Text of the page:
ST. MARYS, ONTARIO – By pursuing their own long-range studies and failing to coordinate their efforts, the federal and provincial governments are derailing vital rail passenger improvements that would benefit Southwestern Ontario quickly and at a reasonable cost.
“This situation is wasteful and bizarre,” says Chris West of the All Aboard St. Marys citizens’ committee. “We’ve got Queen’s Park spending $15 million on yet more studies of a Toronto- Windsor high-speed rail (HSR) mega-project that will cost at least $21 billion and can’t be completed until 2031, at the earliest. We’ve also got Ottawa contemplating a plan to buy much-needed VIA Rail motive power and rolling stock. If it’s not acted on soon, it will force VIA to curtail some of its services by 2020.”
All Aboard St. Marys also points out that provincially-owned GO is eating up scarce track slots by operating trains to Georgetown and Kitchener in competition with VIA trains that serve the same cities and continue west to Stratford, St. Marys and London. Sharing and coordinating the 34 current passenger track slots – 17 in each direction – in the congested CN freight zone between Bramalea and Georgetown could bring immediate benefits for both GO and VIA users.
Says West, “We don’t need any studies to start solving this problem. What we need is the two levels of government to get their acts together and empower VIA and GO to take action. There are other measures, such as having either GO or VIA buy the deteriorating CN track between Kitchener and London, that would generate even more improvements in a relatively short time and at an affordable cost. This would also assist the short line railway that leases the track in improving its freight service, which is a strong contributor to the economies of Perth and Huron counties.”
Especially irksome is the fact that VIA has presented a plan to Ottawa for the purchase of a new fleet to re-equip its trains throughout the Quebec-Windsor Corridor, including the service to St. Marys. The government sent VIA off to conduct a $1-million study of the options and they now know what needs to be done. That modern equipment would reduce VIA’s costs, improve its reliability, attract more passengers and allow for extra trains.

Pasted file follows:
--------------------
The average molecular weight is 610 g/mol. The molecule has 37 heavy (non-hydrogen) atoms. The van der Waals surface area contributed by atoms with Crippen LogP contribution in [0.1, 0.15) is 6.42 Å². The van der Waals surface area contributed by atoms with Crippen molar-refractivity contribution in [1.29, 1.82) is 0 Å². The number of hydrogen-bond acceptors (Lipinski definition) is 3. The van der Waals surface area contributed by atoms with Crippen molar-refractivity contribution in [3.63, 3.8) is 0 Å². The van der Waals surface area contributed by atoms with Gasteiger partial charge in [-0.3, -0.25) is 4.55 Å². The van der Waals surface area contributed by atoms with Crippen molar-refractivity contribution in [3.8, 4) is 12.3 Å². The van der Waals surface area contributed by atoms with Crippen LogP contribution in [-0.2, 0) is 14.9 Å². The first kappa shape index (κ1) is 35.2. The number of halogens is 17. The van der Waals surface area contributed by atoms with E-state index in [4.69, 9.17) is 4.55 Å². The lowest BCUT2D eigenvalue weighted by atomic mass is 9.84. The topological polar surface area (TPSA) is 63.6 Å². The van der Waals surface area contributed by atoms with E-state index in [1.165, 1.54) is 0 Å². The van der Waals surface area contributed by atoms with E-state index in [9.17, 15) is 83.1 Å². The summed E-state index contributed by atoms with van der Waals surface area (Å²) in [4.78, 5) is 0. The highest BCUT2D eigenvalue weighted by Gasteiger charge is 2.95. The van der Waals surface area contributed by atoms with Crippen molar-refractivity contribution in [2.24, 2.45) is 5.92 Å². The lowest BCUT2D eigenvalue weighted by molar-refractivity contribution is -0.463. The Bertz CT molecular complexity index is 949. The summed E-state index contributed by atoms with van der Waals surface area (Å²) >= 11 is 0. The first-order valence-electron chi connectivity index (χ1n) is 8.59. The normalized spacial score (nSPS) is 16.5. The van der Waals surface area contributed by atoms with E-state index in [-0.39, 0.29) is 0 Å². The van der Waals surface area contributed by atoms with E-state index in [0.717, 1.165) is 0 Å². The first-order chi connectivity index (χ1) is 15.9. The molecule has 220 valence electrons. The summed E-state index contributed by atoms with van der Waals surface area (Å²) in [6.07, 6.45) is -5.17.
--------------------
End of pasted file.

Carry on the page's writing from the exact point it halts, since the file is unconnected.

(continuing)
All Aboard St. Marys points out that rail equipment perfectly suited for Canada is now rolling off production lines in Sacramento, CA and less than 500 km away in Elmira, NY. Piggybacking on these U.S. orders would cost-effectively deliver the service-proven motive power and rolling stock VIA desperately requires.
Adding to the call made by All Aboard St. Marys for incremental improvements to VIA’s existing service is today’s re-issue of Oxford County’s 2016 report, New Directions. It makes the case for further examination of the long-range options, such as HSR, but not without improvements to the existing public transportation services in Southwestern Ontario. These include the two VIA lines linking Toronto and London, which serve St. Marys, Stratford, Brantford, Woodstock and Ingersoll, and extend west to Chatham, Windsor and Sarnia.
New Directions paints a clear picture of what an integrated public transportation system would do for Southwestern Ontario and what it will take to create it in advance of any long-range HSR plan. A key component is upgrading VIA to high-performance standards with new equipment, faster service and more frequent departures. The report is available at:
“What Oxford County is calling for – and which has been endorsed up by the Western Ontario Wardens Caucus and the Mayors of Southwest Ontario – is exactly what we need,” says West. “But it won’t happen until the two upper levels of government coordinate their activities and pool the public funds they control. They have to upgrade VIA and the connecting bus and transit services.
“The time is long past for all these disconnected and expensive dream schemes that don’t meet today’s needs. Just give VIA the money and the authority to start doing it now.”